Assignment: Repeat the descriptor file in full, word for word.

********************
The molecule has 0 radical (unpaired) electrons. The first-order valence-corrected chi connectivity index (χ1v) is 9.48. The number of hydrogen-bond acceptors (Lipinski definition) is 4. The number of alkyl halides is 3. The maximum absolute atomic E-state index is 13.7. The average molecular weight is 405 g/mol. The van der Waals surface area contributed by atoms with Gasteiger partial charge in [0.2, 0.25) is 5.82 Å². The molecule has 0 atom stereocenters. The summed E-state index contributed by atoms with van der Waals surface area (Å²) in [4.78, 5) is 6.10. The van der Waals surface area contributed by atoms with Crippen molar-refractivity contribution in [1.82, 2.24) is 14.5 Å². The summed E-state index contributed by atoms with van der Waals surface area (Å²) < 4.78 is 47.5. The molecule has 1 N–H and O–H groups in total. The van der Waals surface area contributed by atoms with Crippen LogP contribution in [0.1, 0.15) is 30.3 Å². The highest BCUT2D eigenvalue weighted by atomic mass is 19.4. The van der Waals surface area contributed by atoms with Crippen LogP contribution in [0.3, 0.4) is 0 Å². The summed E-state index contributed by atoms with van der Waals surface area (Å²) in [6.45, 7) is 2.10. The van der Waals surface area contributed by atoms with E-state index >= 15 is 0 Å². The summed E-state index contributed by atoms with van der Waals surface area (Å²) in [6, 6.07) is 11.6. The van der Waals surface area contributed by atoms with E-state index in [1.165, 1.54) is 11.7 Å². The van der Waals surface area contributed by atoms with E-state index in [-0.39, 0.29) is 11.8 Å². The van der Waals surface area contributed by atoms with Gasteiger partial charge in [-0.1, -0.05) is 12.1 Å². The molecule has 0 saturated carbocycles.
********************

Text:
The molecule has 0 radical (unpaired) electrons. The first-order valence-corrected chi connectivity index (χ1v) is 9.48. The number of hydrogen-bond acceptors (Lipinski definition) is 4. The number of alkyl halides is 3. The maximum absolute atomic E-state index is 13.7. The average molecular weight is 405 g/mol. The van der Waals surface area contributed by atoms with Gasteiger partial charge in [0.2, 0.25) is 5.82 Å². The molecule has 0 atom stereocenters. The summed E-state index contributed by atoms with van der Waals surface area (Å²) in [4.78, 5) is 6.10. The van der Waals surface area contributed by atoms with Crippen molar-refractivity contribution in [1.82, 2.24) is 14.5 Å². The summed E-state index contributed by atoms with van der Waals surface area (Å²) < 4.78 is 47.5. The molecule has 1 N–H and O–H groups in total. The van der Waals surface area contributed by atoms with Crippen LogP contribution in [0.1, 0.15) is 30.3 Å². The highest BCUT2D eigenvalue weighted by atomic mass is 19.4. The van der Waals surface area contributed by atoms with Crippen LogP contribution in [0.3, 0.4) is 0 Å². The summed E-state index contributed by atoms with van der Waals surface area (Å²) in [6.45, 7) is 2.10. The van der Waals surface area contributed by atoms with E-state index >= 15 is 0 Å². The summed E-state index contributed by atoms with van der Waals surface area (Å²) in [6, 6.07) is 11.6. The van der Waals surface area contributed by atoms with E-state index in [1.165, 1.54) is 11.7 Å². The van der Waals surface area contributed by atoms with E-state index in [-0.39, 0.29) is 11.8 Å². The van der Waals surface area contributed by atoms with Gasteiger partial charge in [-0.1, -0.05) is 12.1 Å². The molecule has 0 saturated carbocycles.